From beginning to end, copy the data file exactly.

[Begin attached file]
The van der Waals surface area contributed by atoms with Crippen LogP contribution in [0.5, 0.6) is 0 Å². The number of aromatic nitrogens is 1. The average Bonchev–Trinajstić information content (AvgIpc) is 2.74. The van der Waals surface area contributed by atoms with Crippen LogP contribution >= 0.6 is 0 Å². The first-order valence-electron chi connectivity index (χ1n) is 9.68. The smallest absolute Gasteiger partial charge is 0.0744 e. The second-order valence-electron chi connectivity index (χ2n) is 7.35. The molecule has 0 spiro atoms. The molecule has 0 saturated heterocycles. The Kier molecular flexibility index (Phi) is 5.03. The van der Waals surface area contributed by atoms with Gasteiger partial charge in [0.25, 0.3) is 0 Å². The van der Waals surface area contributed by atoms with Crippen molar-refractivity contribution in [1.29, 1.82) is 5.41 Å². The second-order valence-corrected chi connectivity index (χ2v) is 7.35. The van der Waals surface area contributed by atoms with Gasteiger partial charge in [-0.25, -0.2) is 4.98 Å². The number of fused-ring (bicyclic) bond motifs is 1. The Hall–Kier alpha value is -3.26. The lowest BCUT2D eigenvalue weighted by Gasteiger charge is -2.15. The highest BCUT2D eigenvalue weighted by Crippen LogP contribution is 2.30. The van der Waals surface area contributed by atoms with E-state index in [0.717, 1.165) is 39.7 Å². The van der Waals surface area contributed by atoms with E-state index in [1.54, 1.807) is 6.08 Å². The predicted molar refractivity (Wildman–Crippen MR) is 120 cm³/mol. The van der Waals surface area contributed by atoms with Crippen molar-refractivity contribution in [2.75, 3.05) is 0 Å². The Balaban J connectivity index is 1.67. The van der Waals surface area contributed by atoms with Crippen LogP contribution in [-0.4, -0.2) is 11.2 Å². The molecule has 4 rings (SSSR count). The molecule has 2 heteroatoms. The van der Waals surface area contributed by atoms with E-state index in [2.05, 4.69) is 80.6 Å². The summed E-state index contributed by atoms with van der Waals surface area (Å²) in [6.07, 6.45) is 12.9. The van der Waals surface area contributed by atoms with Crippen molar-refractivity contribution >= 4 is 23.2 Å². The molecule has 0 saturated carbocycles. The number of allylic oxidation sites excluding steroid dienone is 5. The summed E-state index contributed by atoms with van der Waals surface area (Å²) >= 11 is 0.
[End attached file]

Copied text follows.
The van der Waals surface area contributed by atoms with Crippen LogP contribution in [0.5, 0.6) is 0 Å². The number of aromatic nitrogens is 1. The average Bonchev–Trinajstić information content (AvgIpc) is 2.74. The van der Waals surface area contributed by atoms with Crippen LogP contribution >= 0.6 is 0 Å². The first-order valence-electron chi connectivity index (χ1n) is 9.68. The smallest absolute Gasteiger partial charge is 0.0744 e. The second-order valence-electron chi connectivity index (χ2n) is 7.35. The molecule has 0 spiro atoms. The molecule has 0 saturated heterocycles. The Kier molecular flexibility index (Phi) is 5.03. The van der Waals surface area contributed by atoms with Gasteiger partial charge in [0.25, 0.3) is 0 Å². The van der Waals surface area contributed by atoms with Crippen molar-refractivity contribution in [1.29, 1.82) is 5.41 Å². The second-order valence-corrected chi connectivity index (χ2v) is 7.35. The van der Waals surface area contributed by atoms with Gasteiger partial charge in [-0.25, -0.2) is 4.98 Å². The number of fused-ring (bicyclic) bond motifs is 1. The Hall–Kier alpha value is -3.26. The lowest BCUT2D eigenvalue weighted by Gasteiger charge is -2.15. The highest BCUT2D eigenvalue weighted by Crippen LogP contribution is 2.30. The van der Waals surface area contributed by atoms with E-state index in [0.717, 1.165) is 39.7 Å². The van der Waals surface area contributed by atoms with E-state index in [1.54, 1.807) is 6.08 Å². The predicted molar refractivity (Wildman–Crippen MR) is 120 cm³/mol. The van der Waals surface area contributed by atoms with Crippen molar-refractivity contribution in [2.75, 3.05) is 0 Å². The Balaban J connectivity index is 1.67. The van der Waals surface area contributed by atoms with Crippen LogP contribution in [-0.4, -0.2) is 11.2 Å². The molecule has 4 rings (SSSR count). The molecule has 2 heteroatoms. The van der Waals surface area contributed by atoms with E-state index in [2.05, 4.69) is 80.6 Å². The summed E-state index contributed by atoms with van der Waals surface area (Å²) in [6.07, 6.45) is 12.9. The van der Waals surface area contributed by atoms with Crippen molar-refractivity contribution >= 4 is 23.2 Å². The molecule has 0 saturated carbocycles. The number of allylic oxidation sites excluding steroid dienone is 5. The summed E-state index contributed by atoms with van der Waals surface area (Å²) >= 11 is 0.